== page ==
Four Million Gamers Play RE5 Demo

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Shipping two million copies of Street Fighter IV? Pfft, that’s small time for Capcom – more than four million people have played the Resident Evil 5 demo, according to the game’s producer.

MTV Multiplayer’s Stephen Totilo had a chance to catch up with RE5 producer Jun Takeuchi in Las Vegas last week for one final interview before the game ships in early March. Among other things, Takeuchi said that the Resident Evil 5 demo had been downloaded more than four million times across both the Xbox 360 and PS3.

On the one hand, that’s good news for Capcom – this certainly demonstrates a high interest in the title, which is to be expected given the survival horror series’ popularity. RE5 will also be the first game in the series released on multiple platforms, further broadening its scope.

On the other hand, there’s a small chance that the popularity of the demo might end up actually hurting sales. Beyond the racism controversy re-ignited by the demo’s release, some gamers have taken issue with other features of the game: Its implementation of splitscreen play, the clunky controls, and frequent loading times – to give a few examples. Might the demo actually turn off prospective buyers from buying the real thing when it hits shelves?

Probably not – and even if the demo does end up convincing a few gamers to not buy the thing, they’ll just be a small drop in the bucket (er, a small un-drop in the bucket?) compared to the ravenous, zombie-like hordes of gamers who can’t wait to get their hands on the thing.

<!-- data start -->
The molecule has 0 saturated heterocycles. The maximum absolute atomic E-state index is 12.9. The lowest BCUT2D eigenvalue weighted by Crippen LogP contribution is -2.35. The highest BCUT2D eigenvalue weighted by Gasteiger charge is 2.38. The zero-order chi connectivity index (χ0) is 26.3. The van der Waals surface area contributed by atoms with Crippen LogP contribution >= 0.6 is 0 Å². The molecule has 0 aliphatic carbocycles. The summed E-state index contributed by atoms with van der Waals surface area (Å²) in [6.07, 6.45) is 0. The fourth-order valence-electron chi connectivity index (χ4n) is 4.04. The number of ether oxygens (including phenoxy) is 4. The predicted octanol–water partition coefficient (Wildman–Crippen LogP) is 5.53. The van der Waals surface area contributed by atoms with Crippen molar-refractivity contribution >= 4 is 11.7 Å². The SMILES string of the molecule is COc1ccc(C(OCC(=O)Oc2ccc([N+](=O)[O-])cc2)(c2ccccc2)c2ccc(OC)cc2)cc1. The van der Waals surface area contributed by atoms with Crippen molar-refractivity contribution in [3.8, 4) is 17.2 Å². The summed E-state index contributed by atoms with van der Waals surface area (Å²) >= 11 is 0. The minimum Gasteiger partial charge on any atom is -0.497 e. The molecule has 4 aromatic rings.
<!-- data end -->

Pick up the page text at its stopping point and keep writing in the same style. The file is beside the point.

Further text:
Takeuchi himself mentions the issues in question to Totilo, confident that the full version of the game will vindicate the development decisions the team at Capcom has made. According to Takeuchi, loading times in the full version should be significantly shorter (and less frequent) than in the pre-release. He also remains adamant that people who were unhappy with the ham-fisted, archaic controls of the demo that rendered protagonist Chris Redfield unable to move and fire a gun simultaneously will understand why they made that choice when taken in the context of the full Resident Evil 5 experience.

After having forked over their cash, of course. Call me a skeptic, but I can’t see how playing with clunky controls for a longer length of time makes them any less frustrating to deal with.

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